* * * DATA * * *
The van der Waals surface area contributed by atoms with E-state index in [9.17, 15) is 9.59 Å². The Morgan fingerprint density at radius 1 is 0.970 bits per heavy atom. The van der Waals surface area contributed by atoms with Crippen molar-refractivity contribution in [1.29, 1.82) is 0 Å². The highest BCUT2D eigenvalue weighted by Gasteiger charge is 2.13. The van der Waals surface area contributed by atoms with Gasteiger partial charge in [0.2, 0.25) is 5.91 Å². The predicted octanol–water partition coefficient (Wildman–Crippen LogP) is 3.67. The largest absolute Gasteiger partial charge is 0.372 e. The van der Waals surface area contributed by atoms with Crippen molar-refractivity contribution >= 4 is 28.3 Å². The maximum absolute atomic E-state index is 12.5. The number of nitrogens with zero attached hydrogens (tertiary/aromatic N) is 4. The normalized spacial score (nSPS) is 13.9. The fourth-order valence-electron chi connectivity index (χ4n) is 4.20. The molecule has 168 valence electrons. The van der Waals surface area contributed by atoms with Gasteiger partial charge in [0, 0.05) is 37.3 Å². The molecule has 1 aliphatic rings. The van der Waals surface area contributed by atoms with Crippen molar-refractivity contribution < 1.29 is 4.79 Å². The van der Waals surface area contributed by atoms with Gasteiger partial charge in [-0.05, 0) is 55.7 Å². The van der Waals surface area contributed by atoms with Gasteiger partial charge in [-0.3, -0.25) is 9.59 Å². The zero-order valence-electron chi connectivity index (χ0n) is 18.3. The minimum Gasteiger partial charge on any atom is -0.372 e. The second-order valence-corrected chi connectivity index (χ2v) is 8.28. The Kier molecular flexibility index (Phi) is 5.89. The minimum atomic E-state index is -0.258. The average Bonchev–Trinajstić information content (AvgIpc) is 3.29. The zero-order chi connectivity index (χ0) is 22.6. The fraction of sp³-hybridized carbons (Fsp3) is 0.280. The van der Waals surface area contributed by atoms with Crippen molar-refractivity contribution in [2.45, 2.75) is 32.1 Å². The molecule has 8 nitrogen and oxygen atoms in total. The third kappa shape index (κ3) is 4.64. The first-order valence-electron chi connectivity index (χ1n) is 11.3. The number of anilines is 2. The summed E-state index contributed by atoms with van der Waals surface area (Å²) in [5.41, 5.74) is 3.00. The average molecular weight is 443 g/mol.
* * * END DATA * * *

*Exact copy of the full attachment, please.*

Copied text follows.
The van der Waals surface area contributed by atoms with E-state index in [9.17, 15) is 9.59 Å². The Morgan fingerprint density at radius 1 is 0.970 bits per heavy atom. The van der Waals surface area contributed by atoms with Crippen molar-refractivity contribution in [1.29, 1.82) is 0 Å². The highest BCUT2D eigenvalue weighted by Gasteiger charge is 2.13. The van der Waals surface area contributed by atoms with Gasteiger partial charge in [0.2, 0.25) is 5.91 Å². The predicted octanol–water partition coefficient (Wildman–Crippen LogP) is 3.67. The largest absolute Gasteiger partial charge is 0.372 e. The van der Waals surface area contributed by atoms with Crippen molar-refractivity contribution >= 4 is 28.3 Å². The maximum absolute atomic E-state index is 12.5. The number of nitrogens with zero attached hydrogens (tertiary/aromatic N) is 4. The normalized spacial score (nSPS) is 13.9. The fourth-order valence-electron chi connectivity index (χ4n) is 4.20. The molecule has 168 valence electrons. The van der Waals surface area contributed by atoms with Gasteiger partial charge in [0, 0.05) is 37.3 Å². The molecule has 1 aliphatic rings. The van der Waals surface area contributed by atoms with Crippen molar-refractivity contribution < 1.29 is 4.79 Å². The van der Waals surface area contributed by atoms with Gasteiger partial charge in [-0.05, 0) is 55.7 Å². The van der Waals surface area contributed by atoms with Gasteiger partial charge in [-0.3, -0.25) is 9.59 Å². The zero-order valence-electron chi connectivity index (χ0n) is 18.3. The minimum Gasteiger partial charge on any atom is -0.372 e. The second-order valence-corrected chi connectivity index (χ2v) is 8.28. The Kier molecular flexibility index (Phi) is 5.89. The minimum atomic E-state index is -0.258. The average Bonchev–Trinajstić information content (AvgIpc) is 3.29. The zero-order chi connectivity index (χ0) is 22.6. The fraction of sp³-hybridized carbons (Fsp3) is 0.280. The van der Waals surface area contributed by atoms with Crippen molar-refractivity contribution in [2.45, 2.75) is 32.1 Å². The molecule has 8 nitrogen and oxygen atoms in total. The third kappa shape index (κ3) is 4.64. The first-order valence-electron chi connectivity index (χ1n) is 11.3. The number of anilines is 2. The summed E-state index contributed by atoms with van der Waals surface area (Å²) in [5.41, 5.74) is 3.00. The average molecular weight is 443 g/mol.